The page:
From King Dictionary of Contemporary Englishvastvast /vɑːst $ væst/ ●●○ W2 adjective 1 BIGextremely large SYN hugevast amounts/numbers/quantities/sums etc (of something) The government will have to borrow vast amounts of money. The refugees come across the border in vast numbers.vast areas/expanses/tracts etc (of something) vast areas of rainforest In the past five years, there has been a vast improvement in graduation rates.see thesaurus at big2 the vast majority (of something)vastness noun [uncountable]
Examples from the Corpus
vastThese, plus a host of varying expectations, require vast amounts of communication.a vast area of waste landVast areas of the Amazon rainforest have been destroyed.The karate repertoire has a vast array of technical kicks.Vast distances separate one isolated community from another.The United States was too busy exploiting the possibilities of her own vast domestic market.the vast expanse of the deserta vast improvementThis is a simple rule, and for 40 years the vast majority of charitable organizations have strictly observed the prohibition.The refugees arrived in vast numbers from villages all along the border.Status, and effectively caste, was thus being bought at vast prices.Vast quantities of food and drink were consumed at the wedding.Technology is dedicated and therefore vast reductions in cost in the lifetime of a product are not to be expected.vast areas/expanses/tracts etc (of something)All is slanted to maintaining the Establishment stranglehold on vast tracts of land for their own selfish playgrounds.Climate accounts for the alternation of vast areas of grass and trees which inevitably involve different ways of life.Fortunately for Hippisley, the body was never found, although vast areas of nearby Lambourn Woods were excavated by the townsfolk.Layers of colour, white, reds and vast expanses of different tones of green.That vast tracts can be bought and sold as casually as a loaf of bread is immoral.The North, on the other hand, would have to stretch its supply lines over vast areas of hostile territory.There were in fact many others, with vast tracts of empty space between them.Typically, they hunt vast areas to find suitable deposits.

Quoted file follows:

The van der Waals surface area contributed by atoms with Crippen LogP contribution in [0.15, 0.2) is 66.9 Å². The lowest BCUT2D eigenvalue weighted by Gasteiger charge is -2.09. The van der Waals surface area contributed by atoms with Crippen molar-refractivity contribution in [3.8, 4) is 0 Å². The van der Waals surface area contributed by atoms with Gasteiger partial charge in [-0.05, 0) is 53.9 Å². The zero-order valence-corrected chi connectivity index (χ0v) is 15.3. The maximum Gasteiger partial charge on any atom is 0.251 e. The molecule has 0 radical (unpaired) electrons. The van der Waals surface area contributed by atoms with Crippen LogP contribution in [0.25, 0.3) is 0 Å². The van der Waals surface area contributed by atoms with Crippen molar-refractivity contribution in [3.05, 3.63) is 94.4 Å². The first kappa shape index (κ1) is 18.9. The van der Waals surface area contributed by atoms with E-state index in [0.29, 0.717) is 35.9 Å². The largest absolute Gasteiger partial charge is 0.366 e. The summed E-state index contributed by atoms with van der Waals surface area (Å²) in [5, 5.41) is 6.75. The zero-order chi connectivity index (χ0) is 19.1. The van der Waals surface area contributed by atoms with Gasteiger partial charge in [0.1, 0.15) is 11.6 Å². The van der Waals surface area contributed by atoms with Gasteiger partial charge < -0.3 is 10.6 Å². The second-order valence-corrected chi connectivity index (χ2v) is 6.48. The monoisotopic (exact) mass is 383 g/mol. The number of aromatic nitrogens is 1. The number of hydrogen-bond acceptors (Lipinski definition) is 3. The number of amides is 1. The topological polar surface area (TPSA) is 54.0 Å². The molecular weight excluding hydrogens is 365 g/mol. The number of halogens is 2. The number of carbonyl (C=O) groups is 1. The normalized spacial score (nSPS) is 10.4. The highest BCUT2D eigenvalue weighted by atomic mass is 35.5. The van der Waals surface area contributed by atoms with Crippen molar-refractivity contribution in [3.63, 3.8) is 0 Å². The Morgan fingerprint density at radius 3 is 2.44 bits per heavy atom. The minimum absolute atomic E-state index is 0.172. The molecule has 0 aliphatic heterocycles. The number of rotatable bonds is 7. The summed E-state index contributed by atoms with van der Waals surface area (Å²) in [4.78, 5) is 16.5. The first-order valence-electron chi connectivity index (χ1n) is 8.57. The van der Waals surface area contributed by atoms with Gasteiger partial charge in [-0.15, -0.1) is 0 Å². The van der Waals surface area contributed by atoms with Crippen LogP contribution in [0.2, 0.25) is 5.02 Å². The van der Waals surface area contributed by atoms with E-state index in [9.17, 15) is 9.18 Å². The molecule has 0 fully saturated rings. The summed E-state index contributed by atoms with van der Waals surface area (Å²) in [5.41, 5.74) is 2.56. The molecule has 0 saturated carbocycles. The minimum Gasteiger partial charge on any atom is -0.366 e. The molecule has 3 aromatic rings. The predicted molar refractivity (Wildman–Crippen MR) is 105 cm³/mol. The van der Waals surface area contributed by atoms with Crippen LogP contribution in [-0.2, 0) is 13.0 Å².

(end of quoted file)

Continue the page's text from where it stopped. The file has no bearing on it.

Origin vast (1500-1600) Latin vastus empty, desolate, very large